Last week, I talked about the reasons your grip may be weak, no matter your experience level in the gym or on the mats.
This week, I wanted to get into ways you can effectively train your grip. This is probably what a lot of you “came to see,” but I can’t stress enough how important it is to figure out where you are on the grip strength continuum. Meaning, if you have some gnarly pec-minor issues and a weak core, I don’t care what number of Captains of Crush grip you use. So, go read last week’s blog first.
Now that we have that out of the way, let’s talk actual grip training strategies.
Fat Gripz or Thick Dumbbells
Use these and use these often. Most of you won’t have Watson Dumbbells at your gym (and if you do, consider yourself VERY lucky), so you’ll want to purchase some Fat Gripz. Use these on just about anything you do with dumbbells. I don’t advise using these on barbell compound lifts, as the lack of control will take away from developing the bigger muscle groups you’re probably targeting when you deadlift, for example.
Train the eccentric grip, or at least use some therapeutic measures
Bring your finger-tips all together on one hand. Now, put a rubber band around your fingers, including the thumb. Open, and hold. Close back til all finger tips meet. Repeat.
Simple as that.
You concentrically use your grip muscles CONSTANTLY in jiu jitsu… and life. You need to train the eccentric portion of a true “grip” to stay balanced and healthy. It’d be like training your chest and not your back… quads, but not hamstrings. We can elaborate more in the future, but for now, understand this is a great way to passively work on your grip at your desk.
You can train the grip nearly every day, just vary the modality
The late Charles Poliquin was an advocate for every day grip training, provided you change the exercise daily. I always liked this advice, because all things considered and compared to other athletic populations: I feel grapplers develop excellent grip strength for the very reason they use their grip strength every time they hit the mat, especially while training with a gi. They have a high volume of grip training by default.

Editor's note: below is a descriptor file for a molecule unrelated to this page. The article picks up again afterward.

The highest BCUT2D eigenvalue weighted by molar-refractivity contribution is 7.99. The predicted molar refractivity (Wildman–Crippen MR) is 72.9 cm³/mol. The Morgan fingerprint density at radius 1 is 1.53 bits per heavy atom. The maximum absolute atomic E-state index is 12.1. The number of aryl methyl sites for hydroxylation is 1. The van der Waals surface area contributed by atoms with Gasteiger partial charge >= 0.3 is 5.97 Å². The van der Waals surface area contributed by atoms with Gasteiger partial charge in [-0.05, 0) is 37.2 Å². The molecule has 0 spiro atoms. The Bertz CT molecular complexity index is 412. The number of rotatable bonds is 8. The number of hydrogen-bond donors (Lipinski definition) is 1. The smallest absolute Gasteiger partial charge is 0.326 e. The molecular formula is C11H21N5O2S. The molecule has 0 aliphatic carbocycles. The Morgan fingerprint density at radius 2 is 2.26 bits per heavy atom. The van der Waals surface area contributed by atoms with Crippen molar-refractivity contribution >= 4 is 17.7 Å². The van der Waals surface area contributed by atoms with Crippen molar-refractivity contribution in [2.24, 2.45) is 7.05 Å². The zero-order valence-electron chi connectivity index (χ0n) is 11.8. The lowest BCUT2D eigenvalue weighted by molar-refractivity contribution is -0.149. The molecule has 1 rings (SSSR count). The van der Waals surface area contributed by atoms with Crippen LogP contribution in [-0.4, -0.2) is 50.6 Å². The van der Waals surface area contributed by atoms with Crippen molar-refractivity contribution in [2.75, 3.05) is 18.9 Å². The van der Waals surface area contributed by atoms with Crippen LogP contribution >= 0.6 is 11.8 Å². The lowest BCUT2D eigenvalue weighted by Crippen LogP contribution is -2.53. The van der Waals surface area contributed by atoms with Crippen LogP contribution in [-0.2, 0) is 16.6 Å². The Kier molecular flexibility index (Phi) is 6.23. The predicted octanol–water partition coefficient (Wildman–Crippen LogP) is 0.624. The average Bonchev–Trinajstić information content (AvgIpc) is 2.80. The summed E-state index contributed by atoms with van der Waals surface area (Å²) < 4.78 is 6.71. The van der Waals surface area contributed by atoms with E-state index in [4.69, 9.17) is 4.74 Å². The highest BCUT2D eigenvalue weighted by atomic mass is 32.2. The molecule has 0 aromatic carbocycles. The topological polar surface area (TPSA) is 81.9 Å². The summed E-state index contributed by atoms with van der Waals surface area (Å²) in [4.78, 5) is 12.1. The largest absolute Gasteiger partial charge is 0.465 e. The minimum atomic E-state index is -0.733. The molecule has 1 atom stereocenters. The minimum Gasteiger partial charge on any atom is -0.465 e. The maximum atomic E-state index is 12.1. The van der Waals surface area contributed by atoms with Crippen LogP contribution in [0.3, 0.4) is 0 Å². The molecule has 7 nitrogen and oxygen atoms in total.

A schedule for daily grip training may look like:
Monday: Heavy Farmer’s Carrys with Thich Handled DB’s
Tuesday: Plate Pinches for time
Wednesday: EZ Bar Pronated Wrist Curls superset with Supinated Wrist Curls.
Do Relatively Heavy Deadlifts with a Barbell
I am not suggesting you become a powerlifter if jiu jitsu is your main-stay, but I certainly think and believe deadlift cycles are important in the macro view of a good strength and conditioning program for a jiu jitsu athlete. Don’t use straps.
Get good at hanging from a bar in the “dead hang.” If you’re able to dead hang from a bar for 70 seconds or more as a jiu jitsu athlete, you’re in good company. In my own collection of data over the years, hang time is a fantastic indicator exercise for jiu jitsu.
Lastly, I’ll say that if grip training is a priority, do a few exercises for it at the TOP of each workout. If it’s your priority, it should be treated like something with priority.
Until next time,